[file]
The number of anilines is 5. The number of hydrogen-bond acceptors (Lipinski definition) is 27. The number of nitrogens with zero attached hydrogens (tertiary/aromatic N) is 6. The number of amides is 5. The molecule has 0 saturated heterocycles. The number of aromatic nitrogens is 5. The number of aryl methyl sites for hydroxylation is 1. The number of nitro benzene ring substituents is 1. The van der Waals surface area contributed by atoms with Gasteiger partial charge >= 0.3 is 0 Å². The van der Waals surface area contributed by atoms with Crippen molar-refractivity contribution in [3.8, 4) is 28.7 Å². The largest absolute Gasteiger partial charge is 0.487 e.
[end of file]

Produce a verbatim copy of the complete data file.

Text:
The number of anilines is 5. The number of hydrogen-bond acceptors (Lipinski definition) is 27. The number of nitrogens with zero attached hydrogens (tertiary/aromatic N) is 6. The number of amides is 5. The molecule has 0 saturated heterocycles. The number of aromatic nitrogens is 5. The number of aryl methyl sites for hydroxylation is 1. The number of nitro benzene ring substituents is 1. The van der Waals surface area contributed by atoms with Gasteiger partial charge >= 0.3 is 0 Å². The van der Waals surface area contributed by atoms with Crippen molar-refractivity contribution in [3.8, 4) is 28.7 Å². The largest absolute Gasteiger partial charge is 0.487 e.